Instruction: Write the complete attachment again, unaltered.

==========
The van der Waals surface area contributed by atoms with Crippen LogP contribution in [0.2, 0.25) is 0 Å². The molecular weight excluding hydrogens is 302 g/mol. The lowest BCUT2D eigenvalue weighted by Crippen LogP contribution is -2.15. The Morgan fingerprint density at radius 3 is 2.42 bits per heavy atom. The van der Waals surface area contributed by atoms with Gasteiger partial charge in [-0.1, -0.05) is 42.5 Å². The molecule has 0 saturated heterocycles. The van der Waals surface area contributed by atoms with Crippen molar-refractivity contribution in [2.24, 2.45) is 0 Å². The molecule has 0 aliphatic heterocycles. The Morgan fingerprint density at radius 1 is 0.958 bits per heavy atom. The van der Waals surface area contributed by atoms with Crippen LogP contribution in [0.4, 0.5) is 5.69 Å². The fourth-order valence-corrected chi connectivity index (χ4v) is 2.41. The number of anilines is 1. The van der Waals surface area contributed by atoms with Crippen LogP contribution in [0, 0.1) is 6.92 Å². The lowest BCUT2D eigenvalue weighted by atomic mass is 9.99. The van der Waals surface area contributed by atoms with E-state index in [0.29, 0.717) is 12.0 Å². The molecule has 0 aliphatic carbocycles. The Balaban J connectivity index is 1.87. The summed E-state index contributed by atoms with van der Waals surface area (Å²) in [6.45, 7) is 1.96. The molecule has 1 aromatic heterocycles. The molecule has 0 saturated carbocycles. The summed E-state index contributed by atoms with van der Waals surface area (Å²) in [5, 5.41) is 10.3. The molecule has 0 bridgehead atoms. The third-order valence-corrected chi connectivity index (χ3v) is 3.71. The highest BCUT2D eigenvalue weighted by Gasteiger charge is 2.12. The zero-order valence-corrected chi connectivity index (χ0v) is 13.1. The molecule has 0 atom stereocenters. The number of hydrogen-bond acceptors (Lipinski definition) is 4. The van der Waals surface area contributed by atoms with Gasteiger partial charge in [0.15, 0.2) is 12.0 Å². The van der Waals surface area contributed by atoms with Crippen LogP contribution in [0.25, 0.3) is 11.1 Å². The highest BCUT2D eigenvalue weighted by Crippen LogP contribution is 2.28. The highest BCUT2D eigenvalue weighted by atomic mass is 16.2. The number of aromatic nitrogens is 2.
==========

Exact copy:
The van der Waals surface area contributed by atoms with Crippen LogP contribution in [0.2, 0.25) is 0 Å². The molecular weight excluding hydrogens is 302 g/mol. The lowest BCUT2D eigenvalue weighted by Crippen LogP contribution is -2.15. The Morgan fingerprint density at radius 3 is 2.42 bits per heavy atom. The van der Waals surface area contributed by atoms with Gasteiger partial charge in [-0.1, -0.05) is 42.5 Å². The molecule has 0 saturated heterocycles. The van der Waals surface area contributed by atoms with Crippen molar-refractivity contribution in [2.24, 2.45) is 0 Å². The molecule has 0 aliphatic heterocycles. The Morgan fingerprint density at radius 1 is 0.958 bits per heavy atom. The van der Waals surface area contributed by atoms with Crippen LogP contribution in [0.4, 0.5) is 5.69 Å². The fourth-order valence-corrected chi connectivity index (χ4v) is 2.41. The number of anilines is 1. The van der Waals surface area contributed by atoms with Crippen LogP contribution in [0, 0.1) is 6.92 Å². The lowest BCUT2D eigenvalue weighted by atomic mass is 9.99. The van der Waals surface area contributed by atoms with E-state index in [0.29, 0.717) is 12.0 Å². The molecule has 0 aliphatic carbocycles. The Balaban J connectivity index is 1.87. The summed E-state index contributed by atoms with van der Waals surface area (Å²) in [6.45, 7) is 1.96. The molecule has 1 aromatic heterocycles. The molecule has 0 saturated carbocycles. The summed E-state index contributed by atoms with van der Waals surface area (Å²) in [5, 5.41) is 10.3. The molecule has 0 bridgehead atoms. The third-order valence-corrected chi connectivity index (χ3v) is 3.71. The highest BCUT2D eigenvalue weighted by Gasteiger charge is 2.12. The zero-order valence-corrected chi connectivity index (χ0v) is 13.1. The molecule has 0 atom stereocenters. The number of hydrogen-bond acceptors (Lipinski definition) is 4. The van der Waals surface area contributed by atoms with Gasteiger partial charge in [0.15, 0.2) is 12.0 Å². The van der Waals surface area contributed by atoms with Crippen LogP contribution in [0.25, 0.3) is 11.1 Å². The highest BCUT2D eigenvalue weighted by Crippen LogP contribution is 2.28. The highest BCUT2D eigenvalue weighted by atomic mass is 16.2. The number of aromatic nitrogens is 2.